A common element in each of these three areas - US firepower against Iraqi civilians, Turkey and India, and Israel - is that the George W Bush administration failed utterly to recognise the consequences of its actions (see “America and the world’s jungle”, 27 May 2010). It was not acknowledged that Washington’s links with Israel had a profound impact across the region - a factor which underlines the importance of such a recognition by senior US military personnel (see “Israel’s security: beyond the zero-sum”, 26 August 2010); the importance of the Turkish and Indian refusals was not registered; and the use of massive firepower and the resulting civilian deaths were not understood for what they were - gifts to the insurgent enemy that could more easily portray the Americans as not liberators but occupiers.
A new target
Seven years on, these disastrous misjudgments of what was then still referred to as the “post-war” period (in fact the early stage of a much longer war) remain relevant in the Barack Obama era.
True, the new president has kept to the declared timetable of withdrawal, whereby the departure of the last combat-troops by 31 August 2010 leaves just 50,000 still based in Iraq; they too will leave by the end of 2011, even if many will be replaced by heavily-armed private contractors. And the mindset of Obama’s administration is very far from that of the dogmatic ideologues who believed in Iraq’s magical transformation along free-market lines, in a way that would reverberate across the region.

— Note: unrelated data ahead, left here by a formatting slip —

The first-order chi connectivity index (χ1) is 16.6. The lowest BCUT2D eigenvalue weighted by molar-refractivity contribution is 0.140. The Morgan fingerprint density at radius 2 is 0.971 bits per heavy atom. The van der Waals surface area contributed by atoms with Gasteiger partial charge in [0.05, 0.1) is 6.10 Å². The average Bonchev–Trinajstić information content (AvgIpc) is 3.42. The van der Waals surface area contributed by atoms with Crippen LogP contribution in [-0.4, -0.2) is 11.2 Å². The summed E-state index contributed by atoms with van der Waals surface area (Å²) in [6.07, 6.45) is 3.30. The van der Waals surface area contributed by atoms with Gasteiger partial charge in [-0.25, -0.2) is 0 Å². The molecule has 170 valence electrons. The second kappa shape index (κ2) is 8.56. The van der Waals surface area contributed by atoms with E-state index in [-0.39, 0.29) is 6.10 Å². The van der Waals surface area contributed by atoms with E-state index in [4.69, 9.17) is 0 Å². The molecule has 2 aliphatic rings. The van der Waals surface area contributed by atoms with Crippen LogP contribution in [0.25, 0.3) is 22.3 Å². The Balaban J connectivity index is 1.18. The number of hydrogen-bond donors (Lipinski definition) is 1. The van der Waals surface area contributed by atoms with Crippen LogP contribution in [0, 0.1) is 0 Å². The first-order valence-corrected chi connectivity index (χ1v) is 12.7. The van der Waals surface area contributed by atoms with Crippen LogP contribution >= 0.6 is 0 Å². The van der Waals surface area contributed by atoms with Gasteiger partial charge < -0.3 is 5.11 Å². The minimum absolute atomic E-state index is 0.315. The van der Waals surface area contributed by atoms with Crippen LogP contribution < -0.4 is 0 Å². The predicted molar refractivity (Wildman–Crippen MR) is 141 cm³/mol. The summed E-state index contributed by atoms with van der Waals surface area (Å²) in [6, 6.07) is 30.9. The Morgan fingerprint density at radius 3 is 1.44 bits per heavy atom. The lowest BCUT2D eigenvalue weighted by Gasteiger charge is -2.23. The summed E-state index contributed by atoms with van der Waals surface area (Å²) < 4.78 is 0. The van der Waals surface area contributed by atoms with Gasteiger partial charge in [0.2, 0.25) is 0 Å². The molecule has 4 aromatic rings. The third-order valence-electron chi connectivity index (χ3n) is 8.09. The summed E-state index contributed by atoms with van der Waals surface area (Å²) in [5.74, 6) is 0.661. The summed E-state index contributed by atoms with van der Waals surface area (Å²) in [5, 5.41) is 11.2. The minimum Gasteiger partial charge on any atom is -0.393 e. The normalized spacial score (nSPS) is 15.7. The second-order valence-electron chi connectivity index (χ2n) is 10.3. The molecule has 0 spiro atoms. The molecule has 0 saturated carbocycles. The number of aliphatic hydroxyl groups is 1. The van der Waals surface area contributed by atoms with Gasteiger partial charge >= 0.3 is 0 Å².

But if the personnel have changed, neo-conservative ideas are still entrenched in influential parts of the United States’s political spectrum. The absolutist and zealous instincts evident in the Tea Party movement and in Glenn Beck’s Washington rally on 28 August 2010 are reflected and recycled - and thus lent legitimacy - by many of the country’s leading power-structures, not least the media (see Godfrey Hodgson, "America's emotional-political moment", 19 August 2010).
Even to the extent that Barack Obama represents change from his predecessor, two terms (and even more) of clear liberal administration will be needed to set United States politics - in domestic and foreign policy alike - on a new course. That political direction could indeed guarantee a long-term and profound shift in the direction of a better society at home and sustainable security abroad. If it fails, the near-certain result will be a renewed embrace of the ideology that drove Washington to seek to impose its will on Iraq in 2003 - this time with Iran as the target.